24. We think that this depends upon whether the advances so made can be regarded as a borrowing by the Directors within the meaning of Article 13. If they were, there is certainly some difficulty in saying' that the Directors had any power to contract the loans, or that the loans were ever legally ratified by the Company. But we have been referred to several cases, which do not appear to have been noticed by the learned Judge in the Court below, in which the English Courts have drawn a distinction between loans which a Company is empowered to raise under its borrowing powers, and debts which, in meeting its current liabilities and in the actual carrying on of its affairs, the Company or its agents on its behalf have contracted. In In re Cefn Cilcen Mining Company L.R., 7 Eq., 88, one Director had drawn bills which were accepted by another and endorsed by the Company to the Bank and discounted by the Bank. The proceeds were devoted partly to liquidating the Company's over-drawn account, about 200, and the residue to the purposes of the Company. At the date of the winding-up order, there was due to the Bank for bills so drawn, accepted, discounted and ultimately dishonoured 1,039. The Directors were precluded by their articles from borrowing more than 500, without special resolution. It was held by Stuart, V.C., that this transaction, though the benefit resulting to the Company was the same, was not borrowing and lending within the meaning of the articles of association, and that a debt due to a Bank by a Company which keeps an account with it is a debt, not a loan. The same view was expressed by Stuart, V.C. in Water low v. Sharp L.R. 8 Eq. 503. There a Banking Company had allowed a Railway Company to overdraw to the amount of 65,000, which was headed 'loan account,' and it was contended that this was a loan and ultra vires. It was, however, held, that a cash credit with a Bank is not a loan, and that this was so notwithstanding that the cash credit was headed loan account.'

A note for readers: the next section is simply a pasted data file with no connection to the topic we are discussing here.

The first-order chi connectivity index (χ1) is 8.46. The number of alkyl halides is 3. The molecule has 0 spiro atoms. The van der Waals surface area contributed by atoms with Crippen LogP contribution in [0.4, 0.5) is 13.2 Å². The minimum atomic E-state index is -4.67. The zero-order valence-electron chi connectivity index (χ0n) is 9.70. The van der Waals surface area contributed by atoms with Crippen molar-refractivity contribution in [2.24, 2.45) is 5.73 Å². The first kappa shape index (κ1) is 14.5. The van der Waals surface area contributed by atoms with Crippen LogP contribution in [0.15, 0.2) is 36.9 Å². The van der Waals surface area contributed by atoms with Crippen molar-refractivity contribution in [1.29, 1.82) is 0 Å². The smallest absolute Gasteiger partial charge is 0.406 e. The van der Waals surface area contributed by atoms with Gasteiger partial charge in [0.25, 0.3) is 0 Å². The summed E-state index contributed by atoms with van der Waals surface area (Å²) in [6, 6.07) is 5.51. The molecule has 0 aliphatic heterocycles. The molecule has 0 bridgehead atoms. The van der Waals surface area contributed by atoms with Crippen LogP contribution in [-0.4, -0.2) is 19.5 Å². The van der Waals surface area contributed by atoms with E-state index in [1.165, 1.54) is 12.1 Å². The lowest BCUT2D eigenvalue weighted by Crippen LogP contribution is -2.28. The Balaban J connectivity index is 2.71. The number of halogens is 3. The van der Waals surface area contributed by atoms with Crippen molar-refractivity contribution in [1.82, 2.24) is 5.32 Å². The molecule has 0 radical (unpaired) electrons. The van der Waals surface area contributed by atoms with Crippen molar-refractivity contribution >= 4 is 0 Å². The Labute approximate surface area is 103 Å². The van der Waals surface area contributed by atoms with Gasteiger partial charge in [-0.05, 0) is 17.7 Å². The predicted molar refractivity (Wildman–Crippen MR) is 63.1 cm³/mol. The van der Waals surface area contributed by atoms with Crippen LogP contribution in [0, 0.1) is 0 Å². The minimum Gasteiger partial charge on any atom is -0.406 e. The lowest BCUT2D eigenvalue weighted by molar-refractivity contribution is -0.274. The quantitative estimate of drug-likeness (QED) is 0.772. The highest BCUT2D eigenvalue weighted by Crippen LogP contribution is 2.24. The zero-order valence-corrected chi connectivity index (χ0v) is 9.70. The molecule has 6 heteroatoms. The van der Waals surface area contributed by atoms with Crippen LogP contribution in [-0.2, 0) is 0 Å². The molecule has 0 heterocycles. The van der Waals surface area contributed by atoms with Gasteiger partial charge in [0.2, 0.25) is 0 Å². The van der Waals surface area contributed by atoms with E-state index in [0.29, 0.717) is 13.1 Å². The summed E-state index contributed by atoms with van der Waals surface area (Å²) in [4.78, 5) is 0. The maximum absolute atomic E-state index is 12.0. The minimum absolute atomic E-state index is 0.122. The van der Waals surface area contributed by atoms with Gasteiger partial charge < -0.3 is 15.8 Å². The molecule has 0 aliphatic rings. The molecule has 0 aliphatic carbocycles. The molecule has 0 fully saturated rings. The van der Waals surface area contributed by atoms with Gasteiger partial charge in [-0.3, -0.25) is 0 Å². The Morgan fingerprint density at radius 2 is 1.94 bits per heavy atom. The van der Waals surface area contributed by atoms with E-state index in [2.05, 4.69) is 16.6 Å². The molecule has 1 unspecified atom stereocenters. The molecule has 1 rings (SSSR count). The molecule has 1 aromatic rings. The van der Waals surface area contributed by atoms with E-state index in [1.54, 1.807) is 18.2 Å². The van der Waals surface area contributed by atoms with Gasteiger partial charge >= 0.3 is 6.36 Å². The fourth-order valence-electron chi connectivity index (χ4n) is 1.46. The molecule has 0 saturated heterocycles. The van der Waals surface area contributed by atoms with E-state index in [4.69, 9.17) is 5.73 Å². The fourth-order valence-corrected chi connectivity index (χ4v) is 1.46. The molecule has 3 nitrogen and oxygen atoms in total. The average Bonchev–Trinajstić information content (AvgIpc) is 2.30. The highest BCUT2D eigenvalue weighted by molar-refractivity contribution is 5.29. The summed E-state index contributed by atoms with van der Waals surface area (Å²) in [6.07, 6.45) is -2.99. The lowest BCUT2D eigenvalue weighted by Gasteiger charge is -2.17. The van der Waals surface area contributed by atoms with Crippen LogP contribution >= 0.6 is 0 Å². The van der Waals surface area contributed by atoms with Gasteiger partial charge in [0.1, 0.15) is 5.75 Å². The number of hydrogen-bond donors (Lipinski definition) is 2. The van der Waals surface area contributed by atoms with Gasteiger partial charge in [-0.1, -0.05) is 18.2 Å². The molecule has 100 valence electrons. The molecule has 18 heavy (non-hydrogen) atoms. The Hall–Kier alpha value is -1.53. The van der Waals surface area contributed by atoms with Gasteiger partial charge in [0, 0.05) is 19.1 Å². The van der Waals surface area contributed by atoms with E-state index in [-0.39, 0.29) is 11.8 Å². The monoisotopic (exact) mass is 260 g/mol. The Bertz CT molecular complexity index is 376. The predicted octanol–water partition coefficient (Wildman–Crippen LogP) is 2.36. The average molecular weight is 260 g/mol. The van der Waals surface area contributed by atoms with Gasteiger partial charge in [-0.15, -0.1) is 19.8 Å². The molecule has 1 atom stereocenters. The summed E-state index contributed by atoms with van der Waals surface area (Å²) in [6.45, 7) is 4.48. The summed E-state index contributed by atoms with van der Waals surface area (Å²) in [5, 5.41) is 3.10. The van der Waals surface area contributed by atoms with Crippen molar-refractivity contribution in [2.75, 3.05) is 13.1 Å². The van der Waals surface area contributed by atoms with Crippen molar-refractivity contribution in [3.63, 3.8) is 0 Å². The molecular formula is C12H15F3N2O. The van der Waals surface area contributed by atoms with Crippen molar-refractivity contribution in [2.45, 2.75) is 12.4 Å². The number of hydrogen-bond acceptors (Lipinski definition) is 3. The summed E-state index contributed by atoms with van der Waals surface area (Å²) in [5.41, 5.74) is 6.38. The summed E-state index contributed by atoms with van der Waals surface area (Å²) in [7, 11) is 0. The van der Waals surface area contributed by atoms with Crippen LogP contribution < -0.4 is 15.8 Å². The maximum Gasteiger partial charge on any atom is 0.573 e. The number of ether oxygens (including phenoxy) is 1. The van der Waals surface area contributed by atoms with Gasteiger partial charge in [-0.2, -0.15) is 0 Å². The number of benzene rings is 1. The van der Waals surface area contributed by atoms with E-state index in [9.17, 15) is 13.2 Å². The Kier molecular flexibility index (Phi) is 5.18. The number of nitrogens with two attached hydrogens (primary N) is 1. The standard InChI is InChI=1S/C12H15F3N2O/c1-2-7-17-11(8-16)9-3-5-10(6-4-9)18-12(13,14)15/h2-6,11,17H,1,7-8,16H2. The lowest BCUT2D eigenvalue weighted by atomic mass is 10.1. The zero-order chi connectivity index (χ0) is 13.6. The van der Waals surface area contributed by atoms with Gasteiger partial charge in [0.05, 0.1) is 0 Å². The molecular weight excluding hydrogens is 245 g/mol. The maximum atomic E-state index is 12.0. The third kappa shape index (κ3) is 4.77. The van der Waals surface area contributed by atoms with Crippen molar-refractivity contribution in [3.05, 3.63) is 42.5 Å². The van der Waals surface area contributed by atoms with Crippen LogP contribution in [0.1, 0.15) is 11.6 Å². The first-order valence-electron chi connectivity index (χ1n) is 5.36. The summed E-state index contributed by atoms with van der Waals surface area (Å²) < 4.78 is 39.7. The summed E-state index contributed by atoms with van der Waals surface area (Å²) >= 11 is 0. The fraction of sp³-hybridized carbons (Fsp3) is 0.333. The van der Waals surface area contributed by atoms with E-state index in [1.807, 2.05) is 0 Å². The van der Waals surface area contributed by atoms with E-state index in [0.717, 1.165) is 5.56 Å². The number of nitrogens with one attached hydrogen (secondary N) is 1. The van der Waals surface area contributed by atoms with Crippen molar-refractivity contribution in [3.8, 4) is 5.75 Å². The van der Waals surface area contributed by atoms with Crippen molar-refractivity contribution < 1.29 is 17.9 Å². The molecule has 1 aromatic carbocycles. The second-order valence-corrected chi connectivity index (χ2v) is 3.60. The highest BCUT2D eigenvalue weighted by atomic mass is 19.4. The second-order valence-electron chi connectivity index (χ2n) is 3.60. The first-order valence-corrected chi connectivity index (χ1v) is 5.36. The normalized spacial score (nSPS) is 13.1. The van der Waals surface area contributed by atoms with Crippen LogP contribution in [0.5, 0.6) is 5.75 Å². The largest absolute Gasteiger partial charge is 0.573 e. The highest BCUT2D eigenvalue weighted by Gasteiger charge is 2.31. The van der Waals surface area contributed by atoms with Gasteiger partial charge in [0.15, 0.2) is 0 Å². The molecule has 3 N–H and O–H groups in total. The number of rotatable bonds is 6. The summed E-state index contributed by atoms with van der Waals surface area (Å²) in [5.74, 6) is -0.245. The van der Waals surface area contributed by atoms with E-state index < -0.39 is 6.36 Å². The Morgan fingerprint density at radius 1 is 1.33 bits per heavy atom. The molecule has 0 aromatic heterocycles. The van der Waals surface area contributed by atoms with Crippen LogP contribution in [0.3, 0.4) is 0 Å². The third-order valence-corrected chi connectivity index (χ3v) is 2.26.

25. The principle there laid down was applied in a somewhat different way In re The German Mining Company 4 De G.M. & N., 19, Ex parte Williamson L.R. 5 Ch., 313 and other cases, where it has been held that if money has been actually spent in defraying debts which were legally recoverable from the Company, the person who advances the money can claim to stand in the place of the creditors who have been so paid.
26. Now in this case, from the first moment the Company started, it was worked on this system of advances by Messrs. Thomas and Co., who set off the sums advanced against the proceeds of the sales as they accrued. After a while Messrs. Thomas and Co., refused to go on, whereupon Dr. Kernot, apparently with the consent of the Directors, paid off the debt balance of Thomas's account, and continued to advance funds from time to time as necessity arose for the purposes of meeting the expenses.
27. It seems to us impossible to distinguish this case from those which were decided by Stuart, V.C.; and as we do not find that the principle upon which those cases proceeded has ever been overruled, we gladly avail ourselves of those authorities for the purpose of doing what appears to us the most, palpable justice to Dr. Kernot. It has not been suggested before us that Dr. Kernot acted otherwise than in perfect good faith, or that the sums which he advanced were not necessary for the carrying on the business of the Company or not properly expended in that business.
28. Then the validity of Dr. Kernot's mortgage has been impugned upon the ground that the power conferred by Article 13 to borrow on bond, mortgage or other security, or otherwise, did not justify a mortgage, the object of which was in part to cover previously incurred liabilities. We think, however, that the English cases--The Birmingham Banking Company L.R., 6 Ch. Ap., 83 and the Inns of Court Hotel Company 6 Eq., 82--sufficiently dispose of this objection. There is nothing in the Companies' Act or in the articles of association, or memorandum of association, of the Company to render such a mortgage invalid. The system of financing' the current expenditure appears to have been from the outset the regular mode of transacting the Company's business, repeatedly brought to the knowledge of the shareholders, and the mortgage, to cover those advances made, appears to us to be one of those things which was expedient and necessary under the circumstances for attaining the objects of the Company, which are declared by Article 4 to be included in the business of the Company.
29. The decree must accordingly be amended, so far as it disallows that portion of the principal debt due to Dr. Kernot which was incurred previously to October, 16th, 1879, in excess of Rs. 50,000; and it must be declared that the claimant is entitled under the mortgage to charge the Company with all advances made by him; but that he is only entitled to avail himself of his mortgage-security to the extent of a principal sum of one lac of rupees.
30. The fifth ground of appeal is as to interest, but we find that the decree allows 10 per cent., the rate at which we understand the advances to have been made.
31. The sixth ground is as to costs. As we hold the advances not to have been ultra vires, and as the Liquidator raised the objection of a fraudulent preference, we think that Dr. Kernot is entitled to his costs, especially having regard to the covenant on this point in the mortgage-deed. The order of the Original Court is modified accordingly, and Dr. Kernot is entitled to his costs in this Court and the Court below on scale 2. The Official Liquidator will have his costs here, as in the Court below, out of the estate.